David Bourget (Western Ontario)
David Chalmers (ANU, NYU)
Rafael De Clercq
Ezio Di Nucci
Jack Alan Reynolds
Learn more about PhilPapers
Journal of Moral Philosophy 4 (2):223-241 (2007)
This paper offers an imminent interpretation of Kant's political teleology in the context of his response to Moses Mendelssohn in Theory and Practice III concerning prospects of humankind's moral progress. The paper assesses the nature of Kant's response against his mature political philosophy in the Doctrine of Right . In `Theory and Practice III' Kant's response to Mendelssohn remains incomplete: whilst insisting that individuals have a duty to contribute towards humankind's moral progress, Kant has no conclusive answer as to how individuals might act on that duty. `Theory and Practice III' lacks a clear conception of the distinctness of political morality from the domain of virtue; Kant's resort to teleological argumentation is indicative of his lack of an account of instituting Right. The latter can be found in the Doctrine of Right —yet Kant's earlier teleological arguments contribute crucially to the development of his mature morality of Right. Key Words: inborn duty moral progress political teleology principles of Right.
|Keywords||inborn duty political teleology moral progress principles of Right|
|Categories||categorize this paper)|
Setup an account with your affiliations in order to access resources via your University's proxy server
Configure custom proxy (use this if your affiliation does not provide a proxy)
|Through your library|
References found in this work BETA
No references found.
Citations of this work BETA
Brian Milstein (2013). Kantian Cosmopolitanism Beyond 'Perpetual Peace': Commercium, Critique, and the Cosmopolitan Problematic. European Journal of Philosophy 21 (1):118-143.
Lisa Curtis-Wendlandt (2012). No Right to Resist? Elise Reimarus's "Freedom" as a Kantian Response to the Problem of Violent Revolt. Hypatia 27 (4):755 - 773.
Christine Helliwell & Barry Hindess (2015). Kantian Cosmopolitanism and its Limits. Critical Review of International Social and Political Philosophy 18 (1):26-39.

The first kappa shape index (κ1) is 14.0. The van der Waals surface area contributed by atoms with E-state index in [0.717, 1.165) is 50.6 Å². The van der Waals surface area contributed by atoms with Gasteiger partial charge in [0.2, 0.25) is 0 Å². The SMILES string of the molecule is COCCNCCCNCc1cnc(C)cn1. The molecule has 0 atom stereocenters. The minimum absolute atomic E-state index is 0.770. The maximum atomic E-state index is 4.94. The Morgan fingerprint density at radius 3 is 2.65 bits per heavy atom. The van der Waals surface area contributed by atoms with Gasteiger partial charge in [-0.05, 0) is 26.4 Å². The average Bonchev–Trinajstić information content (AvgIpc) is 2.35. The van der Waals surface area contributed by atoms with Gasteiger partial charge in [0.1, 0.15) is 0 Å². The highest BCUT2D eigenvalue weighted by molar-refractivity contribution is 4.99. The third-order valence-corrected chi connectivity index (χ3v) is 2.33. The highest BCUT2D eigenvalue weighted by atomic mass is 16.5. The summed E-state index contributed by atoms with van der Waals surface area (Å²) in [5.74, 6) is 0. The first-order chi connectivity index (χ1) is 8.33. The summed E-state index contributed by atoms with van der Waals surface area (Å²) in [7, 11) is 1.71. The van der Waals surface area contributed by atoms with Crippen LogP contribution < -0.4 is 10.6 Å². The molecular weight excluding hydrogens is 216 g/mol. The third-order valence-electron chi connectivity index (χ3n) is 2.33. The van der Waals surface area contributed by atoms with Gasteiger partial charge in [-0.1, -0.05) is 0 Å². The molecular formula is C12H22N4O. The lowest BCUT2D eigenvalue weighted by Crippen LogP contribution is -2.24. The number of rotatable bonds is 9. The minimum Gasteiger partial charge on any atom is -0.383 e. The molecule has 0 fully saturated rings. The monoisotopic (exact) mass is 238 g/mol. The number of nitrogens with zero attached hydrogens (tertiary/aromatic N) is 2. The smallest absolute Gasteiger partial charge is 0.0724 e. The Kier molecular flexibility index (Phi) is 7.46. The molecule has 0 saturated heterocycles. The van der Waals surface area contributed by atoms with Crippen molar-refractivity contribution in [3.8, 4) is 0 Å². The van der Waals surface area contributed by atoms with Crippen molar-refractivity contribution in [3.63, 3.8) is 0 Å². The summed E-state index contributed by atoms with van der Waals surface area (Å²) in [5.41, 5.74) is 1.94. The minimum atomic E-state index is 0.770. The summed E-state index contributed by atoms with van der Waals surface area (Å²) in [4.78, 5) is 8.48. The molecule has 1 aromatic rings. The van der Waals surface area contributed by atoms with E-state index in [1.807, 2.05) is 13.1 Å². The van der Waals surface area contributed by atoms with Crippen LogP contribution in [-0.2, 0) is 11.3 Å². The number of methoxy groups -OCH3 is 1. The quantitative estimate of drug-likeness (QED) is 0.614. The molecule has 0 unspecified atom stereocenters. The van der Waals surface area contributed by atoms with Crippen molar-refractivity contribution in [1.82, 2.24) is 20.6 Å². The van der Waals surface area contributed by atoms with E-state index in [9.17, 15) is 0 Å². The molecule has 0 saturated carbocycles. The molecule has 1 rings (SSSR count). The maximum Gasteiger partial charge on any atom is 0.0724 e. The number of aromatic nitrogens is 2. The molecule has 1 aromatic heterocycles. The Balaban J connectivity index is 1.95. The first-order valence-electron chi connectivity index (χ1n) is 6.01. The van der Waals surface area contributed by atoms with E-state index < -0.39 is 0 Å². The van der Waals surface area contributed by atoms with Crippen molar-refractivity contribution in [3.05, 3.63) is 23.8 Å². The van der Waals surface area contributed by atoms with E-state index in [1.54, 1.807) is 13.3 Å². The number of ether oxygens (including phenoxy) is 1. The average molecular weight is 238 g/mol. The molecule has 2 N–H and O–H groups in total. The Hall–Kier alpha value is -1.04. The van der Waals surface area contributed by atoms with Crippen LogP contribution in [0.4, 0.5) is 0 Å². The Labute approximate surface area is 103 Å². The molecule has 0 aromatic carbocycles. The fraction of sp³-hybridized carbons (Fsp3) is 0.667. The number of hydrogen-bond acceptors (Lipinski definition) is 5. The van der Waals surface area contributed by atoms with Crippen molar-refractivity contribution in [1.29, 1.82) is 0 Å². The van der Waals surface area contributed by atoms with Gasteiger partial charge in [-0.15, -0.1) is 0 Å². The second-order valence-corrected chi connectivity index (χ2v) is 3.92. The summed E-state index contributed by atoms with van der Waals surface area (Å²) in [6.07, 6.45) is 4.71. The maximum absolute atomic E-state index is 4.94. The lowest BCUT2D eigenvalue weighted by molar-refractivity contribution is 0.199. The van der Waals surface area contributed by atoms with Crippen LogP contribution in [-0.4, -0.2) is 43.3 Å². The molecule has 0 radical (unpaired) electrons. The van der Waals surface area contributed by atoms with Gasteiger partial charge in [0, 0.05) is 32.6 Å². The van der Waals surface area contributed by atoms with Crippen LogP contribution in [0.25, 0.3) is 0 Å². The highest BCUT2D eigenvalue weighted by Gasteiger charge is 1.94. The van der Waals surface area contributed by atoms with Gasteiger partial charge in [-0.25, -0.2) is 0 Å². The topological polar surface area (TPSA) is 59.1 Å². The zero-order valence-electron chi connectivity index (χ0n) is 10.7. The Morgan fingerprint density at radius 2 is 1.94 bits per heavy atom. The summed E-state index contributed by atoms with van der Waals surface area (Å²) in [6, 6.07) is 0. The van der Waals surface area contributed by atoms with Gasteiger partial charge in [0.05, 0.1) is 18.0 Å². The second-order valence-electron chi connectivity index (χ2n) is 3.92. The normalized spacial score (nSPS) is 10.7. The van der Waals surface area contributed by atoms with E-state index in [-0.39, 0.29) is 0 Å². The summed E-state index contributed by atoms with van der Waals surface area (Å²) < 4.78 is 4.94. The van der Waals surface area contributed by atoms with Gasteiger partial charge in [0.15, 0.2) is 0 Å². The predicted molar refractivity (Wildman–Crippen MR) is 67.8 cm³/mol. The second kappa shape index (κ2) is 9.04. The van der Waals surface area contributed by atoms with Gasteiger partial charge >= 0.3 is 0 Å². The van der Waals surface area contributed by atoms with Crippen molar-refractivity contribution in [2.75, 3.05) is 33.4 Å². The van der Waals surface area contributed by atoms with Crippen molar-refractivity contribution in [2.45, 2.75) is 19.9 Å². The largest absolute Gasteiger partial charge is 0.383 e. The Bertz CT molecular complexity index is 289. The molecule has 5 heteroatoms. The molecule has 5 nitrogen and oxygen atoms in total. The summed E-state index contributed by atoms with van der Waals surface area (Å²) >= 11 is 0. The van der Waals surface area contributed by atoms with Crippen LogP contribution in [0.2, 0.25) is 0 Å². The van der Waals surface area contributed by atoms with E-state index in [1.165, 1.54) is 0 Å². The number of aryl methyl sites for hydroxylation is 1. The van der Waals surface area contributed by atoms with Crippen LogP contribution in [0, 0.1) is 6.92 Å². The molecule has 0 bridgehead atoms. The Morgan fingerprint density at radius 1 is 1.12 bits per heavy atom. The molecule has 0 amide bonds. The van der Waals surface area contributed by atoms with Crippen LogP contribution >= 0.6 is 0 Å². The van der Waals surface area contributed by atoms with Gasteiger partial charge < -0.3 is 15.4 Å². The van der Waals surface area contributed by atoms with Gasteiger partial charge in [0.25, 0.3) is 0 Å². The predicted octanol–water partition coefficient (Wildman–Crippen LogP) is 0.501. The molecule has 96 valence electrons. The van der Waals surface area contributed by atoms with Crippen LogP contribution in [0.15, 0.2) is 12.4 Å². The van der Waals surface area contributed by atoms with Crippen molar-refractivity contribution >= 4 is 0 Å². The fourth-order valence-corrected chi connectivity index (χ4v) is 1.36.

Lisa Curtis-Wendlandt (2012). No Right to Resist? Elise Reimarus'sFreedomas a Kantian Response to the Problem of Violent Revolt. Hypatia 27 (4):755-773.
Similar books and articles
Corey W. Dyck (2011). Turning the Game Against the Idealist: Mendelssohn's Refutation of Idealism and Kant's Replies. In R. W. Munk (ed.), Mendelssohn's Aesthetics and Metaphysics.
Emer O’Hagan (2009). Moral Self-Knowledge in Kantian Ethics. Ethical Theory and Moral Practice 12 (5):525 - 537.
Lara Denis (1999). Kant on the Perfection of Others. Southern Journal of Philosophy 37 (1):25-41.
Jens Timmermann (2007). Simplicity and Authority: Reflections on Theory and Practice in Kant's Moral Philosophy. Journal of Moral Philosophy 4 (2):167-182.
Jens Timmermann (2006). Kant on Conscience, “Indirect” Duty, and Moral Error. International Philosophical Quarterly 46 (3):293-308.
Emer O'Hagan (2009). Moral Self-Knowledge in Kantian Ethics. Ethical Theory and Moral Practice 12 (5):525-537.
Pauline Kleingeld (2003). Kant’s Cosmopolitan Patriotism. Kant-Studien 94 (3):299-316.
Lara Denis (2006). Kant's Conception of Virtue. In Paul Guyer (ed.), Cambridge Companion to Kant and Modern Philosophy. Cambridge University Press
Paul Guyer (1993). Kant and the Experience of Freedom: Essays on Aesthetics and Morality. Cambridge University Press.
Melissa Seymour Fahmy (2010). Kantian Practical Love. Pacific Philosophical Quarterly 91 (3):313-331.
Added to index2009-01-28
Total downloads43 ( #97,265 of 1,907,507 )
Recent downloads (6 months)1 ( #464,819 of 1,907,507 )
How can I increase my downloads?